I challenge governments North and South to tackle the real obstacles to implementing Agenda 21. We must avoid the temptation to concentrate on just so-called emerging issues. The crucial issues are the cross-sectoral issues, those that link environment and development. Since Rio, we have seen a further continuation of North-South trench politics. Governments and non- governmental organizations from the developed world vigorously promote environmental protection, without shouldering the greater burden of adjustment on consumption and production patterns. Nor do they emphasize with equal balance the importance of fulfilling global responsibilities with national ones. Meanwhile, many developing countries continue to emphasize their right to development, without placing sufficient stress on social equity and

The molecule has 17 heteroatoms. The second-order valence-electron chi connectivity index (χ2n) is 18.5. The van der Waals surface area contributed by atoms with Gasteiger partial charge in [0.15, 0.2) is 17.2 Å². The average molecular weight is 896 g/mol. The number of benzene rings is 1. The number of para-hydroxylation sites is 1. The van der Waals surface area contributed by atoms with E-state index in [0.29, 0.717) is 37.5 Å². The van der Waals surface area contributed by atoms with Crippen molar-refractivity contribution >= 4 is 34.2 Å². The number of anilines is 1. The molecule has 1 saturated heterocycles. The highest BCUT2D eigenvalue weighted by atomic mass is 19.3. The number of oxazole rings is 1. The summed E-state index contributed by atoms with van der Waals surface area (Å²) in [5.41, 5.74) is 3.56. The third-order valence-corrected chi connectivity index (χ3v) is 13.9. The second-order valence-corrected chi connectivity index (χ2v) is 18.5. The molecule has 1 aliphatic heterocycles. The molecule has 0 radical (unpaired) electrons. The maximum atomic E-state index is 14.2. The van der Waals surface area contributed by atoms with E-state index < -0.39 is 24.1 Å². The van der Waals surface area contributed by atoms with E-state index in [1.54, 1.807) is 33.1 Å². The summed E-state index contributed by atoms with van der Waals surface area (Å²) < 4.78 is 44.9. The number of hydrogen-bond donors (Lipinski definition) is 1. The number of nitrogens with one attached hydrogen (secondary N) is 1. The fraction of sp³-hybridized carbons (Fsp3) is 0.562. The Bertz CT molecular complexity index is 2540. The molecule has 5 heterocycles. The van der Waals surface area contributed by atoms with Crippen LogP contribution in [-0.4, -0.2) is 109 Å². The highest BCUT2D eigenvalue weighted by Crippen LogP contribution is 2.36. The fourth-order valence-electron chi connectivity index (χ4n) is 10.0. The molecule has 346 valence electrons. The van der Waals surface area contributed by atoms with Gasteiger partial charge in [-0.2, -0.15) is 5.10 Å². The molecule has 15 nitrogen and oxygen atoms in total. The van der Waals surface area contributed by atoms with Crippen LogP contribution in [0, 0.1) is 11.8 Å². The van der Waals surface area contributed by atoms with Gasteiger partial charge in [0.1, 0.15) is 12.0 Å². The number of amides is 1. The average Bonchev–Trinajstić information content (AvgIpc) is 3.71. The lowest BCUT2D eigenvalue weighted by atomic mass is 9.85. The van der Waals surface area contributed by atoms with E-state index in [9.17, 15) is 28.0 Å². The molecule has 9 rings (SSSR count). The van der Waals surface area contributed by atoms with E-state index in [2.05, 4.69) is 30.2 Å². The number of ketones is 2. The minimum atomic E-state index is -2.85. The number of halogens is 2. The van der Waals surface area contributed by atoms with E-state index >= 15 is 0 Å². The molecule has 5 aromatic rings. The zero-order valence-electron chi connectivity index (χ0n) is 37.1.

- 3 - Press Release GA/9261 ENV/DEV/426 23 June 1997

transparent, participatory decision-making. Neither approach bodes well for the future.

The Denver Summit Communiqué lists priority issues for future work on sustainable development without making any reference to poverty eradication, the special needs of developing countries. The political appeal of environmental issues stole the show. Levels of development assistance are not even graced with the tag of "business as usual". Official development assistance (ODA) has sharply declined from $55 billion to less than $50 billion since Rio. There are no signs the decline will be reversed, and this remains a blow to international cooperation. This figure is less than a third of the $150 billion spent on average each year by the industrialized countries to procure, research and develop weapons of war. We must be warned that market mantras alone will not secure sustainable development. Neither will the lure of global integration, deliver on promises sometime tomorrow that which we are unwilling to recommit to today, and were unable to honour yesterday.